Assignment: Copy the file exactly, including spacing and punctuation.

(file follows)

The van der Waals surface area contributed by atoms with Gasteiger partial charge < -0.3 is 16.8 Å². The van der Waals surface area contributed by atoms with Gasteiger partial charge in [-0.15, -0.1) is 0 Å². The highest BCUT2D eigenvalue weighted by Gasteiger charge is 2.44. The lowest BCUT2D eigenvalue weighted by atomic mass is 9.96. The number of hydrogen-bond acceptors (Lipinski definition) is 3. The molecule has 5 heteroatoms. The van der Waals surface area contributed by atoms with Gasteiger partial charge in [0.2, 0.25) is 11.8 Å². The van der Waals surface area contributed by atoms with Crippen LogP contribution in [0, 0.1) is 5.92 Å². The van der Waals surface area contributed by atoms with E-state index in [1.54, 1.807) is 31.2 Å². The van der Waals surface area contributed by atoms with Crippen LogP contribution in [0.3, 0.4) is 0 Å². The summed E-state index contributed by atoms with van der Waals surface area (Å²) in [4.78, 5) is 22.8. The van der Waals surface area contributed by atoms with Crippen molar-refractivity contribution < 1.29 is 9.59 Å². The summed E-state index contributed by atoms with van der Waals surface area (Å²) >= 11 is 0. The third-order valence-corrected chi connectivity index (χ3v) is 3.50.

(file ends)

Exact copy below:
The van der Waals surface area contributed by atoms with Gasteiger partial charge < -0.3 is 16.8 Å². The van der Waals surface area contributed by atoms with Gasteiger partial charge in [-0.15, -0.1) is 0 Å². The highest BCUT2D eigenvalue weighted by Gasteiger charge is 2.44. The lowest BCUT2D eigenvalue weighted by atomic mass is 9.96. The number of hydrogen-bond acceptors (Lipinski definition) is 3. The molecule has 5 heteroatoms. The van der Waals surface area contributed by atoms with Gasteiger partial charge in [0.2, 0.25) is 11.8 Å². The van der Waals surface area contributed by atoms with Crippen LogP contribution in [0, 0.1) is 5.92 Å². The van der Waals surface area contributed by atoms with E-state index in [1.54, 1.807) is 31.2 Å². The van der Waals surface area contributed by atoms with Crippen LogP contribution in [0.3, 0.4) is 0 Å². The summed E-state index contributed by atoms with van der Waals surface area (Å²) in [4.78, 5) is 22.8. The van der Waals surface area contributed by atoms with Crippen molar-refractivity contribution < 1.29 is 9.59 Å². The summed E-state index contributed by atoms with van der Waals surface area (Å²) >= 11 is 0. The third-order valence-corrected chi connectivity index (χ3v) is 3.50.